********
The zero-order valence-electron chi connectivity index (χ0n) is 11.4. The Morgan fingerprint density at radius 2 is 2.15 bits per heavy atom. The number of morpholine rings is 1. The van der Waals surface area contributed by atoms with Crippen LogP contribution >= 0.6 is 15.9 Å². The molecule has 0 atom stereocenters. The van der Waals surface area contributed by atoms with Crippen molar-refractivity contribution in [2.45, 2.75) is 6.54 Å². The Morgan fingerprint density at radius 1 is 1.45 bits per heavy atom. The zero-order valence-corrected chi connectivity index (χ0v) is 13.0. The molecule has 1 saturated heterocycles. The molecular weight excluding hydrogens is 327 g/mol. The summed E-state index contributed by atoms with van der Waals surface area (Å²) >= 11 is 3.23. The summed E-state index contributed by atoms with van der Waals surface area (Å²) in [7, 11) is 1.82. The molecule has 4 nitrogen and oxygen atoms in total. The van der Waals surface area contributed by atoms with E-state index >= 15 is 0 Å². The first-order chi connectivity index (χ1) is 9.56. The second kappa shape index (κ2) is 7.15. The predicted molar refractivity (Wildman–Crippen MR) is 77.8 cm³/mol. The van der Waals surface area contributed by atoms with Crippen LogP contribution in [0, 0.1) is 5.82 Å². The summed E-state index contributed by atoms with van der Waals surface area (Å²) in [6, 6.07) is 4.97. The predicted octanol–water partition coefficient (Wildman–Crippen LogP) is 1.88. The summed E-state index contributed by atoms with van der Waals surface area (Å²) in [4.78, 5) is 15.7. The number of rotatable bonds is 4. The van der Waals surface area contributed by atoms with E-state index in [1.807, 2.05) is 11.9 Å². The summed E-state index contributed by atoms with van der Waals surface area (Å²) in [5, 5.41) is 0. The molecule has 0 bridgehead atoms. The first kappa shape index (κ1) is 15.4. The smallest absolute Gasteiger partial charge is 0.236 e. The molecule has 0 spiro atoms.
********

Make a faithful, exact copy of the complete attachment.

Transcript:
The zero-order valence-electron chi connectivity index (χ0n) is 11.4. The Morgan fingerprint density at radius 2 is 2.15 bits per heavy atom. The number of morpholine rings is 1. The van der Waals surface area contributed by atoms with Crippen LogP contribution >= 0.6 is 15.9 Å². The molecule has 0 atom stereocenters. The van der Waals surface area contributed by atoms with Crippen molar-refractivity contribution in [2.45, 2.75) is 6.54 Å². The Morgan fingerprint density at radius 1 is 1.45 bits per heavy atom. The zero-order valence-corrected chi connectivity index (χ0v) is 13.0. The molecule has 1 saturated heterocycles. The molecular weight excluding hydrogens is 327 g/mol. The summed E-state index contributed by atoms with van der Waals surface area (Å²) >= 11 is 3.23. The summed E-state index contributed by atoms with van der Waals surface area (Å²) in [7, 11) is 1.82. The molecule has 4 nitrogen and oxygen atoms in total. The van der Waals surface area contributed by atoms with E-state index >= 15 is 0 Å². The first-order chi connectivity index (χ1) is 9.56. The second kappa shape index (κ2) is 7.15. The predicted molar refractivity (Wildman–Crippen MR) is 77.8 cm³/mol. The van der Waals surface area contributed by atoms with Crippen LogP contribution in [0, 0.1) is 5.82 Å². The summed E-state index contributed by atoms with van der Waals surface area (Å²) in [6, 6.07) is 4.97. The predicted octanol–water partition coefficient (Wildman–Crippen LogP) is 1.88. The summed E-state index contributed by atoms with van der Waals surface area (Å²) in [4.78, 5) is 15.7. The number of rotatable bonds is 4. The van der Waals surface area contributed by atoms with E-state index in [1.807, 2.05) is 11.9 Å². The summed E-state index contributed by atoms with van der Waals surface area (Å²) in [5, 5.41) is 0. The molecule has 0 bridgehead atoms. The first kappa shape index (κ1) is 15.4. The smallest absolute Gasteiger partial charge is 0.236 e. The molecule has 0 spiro atoms.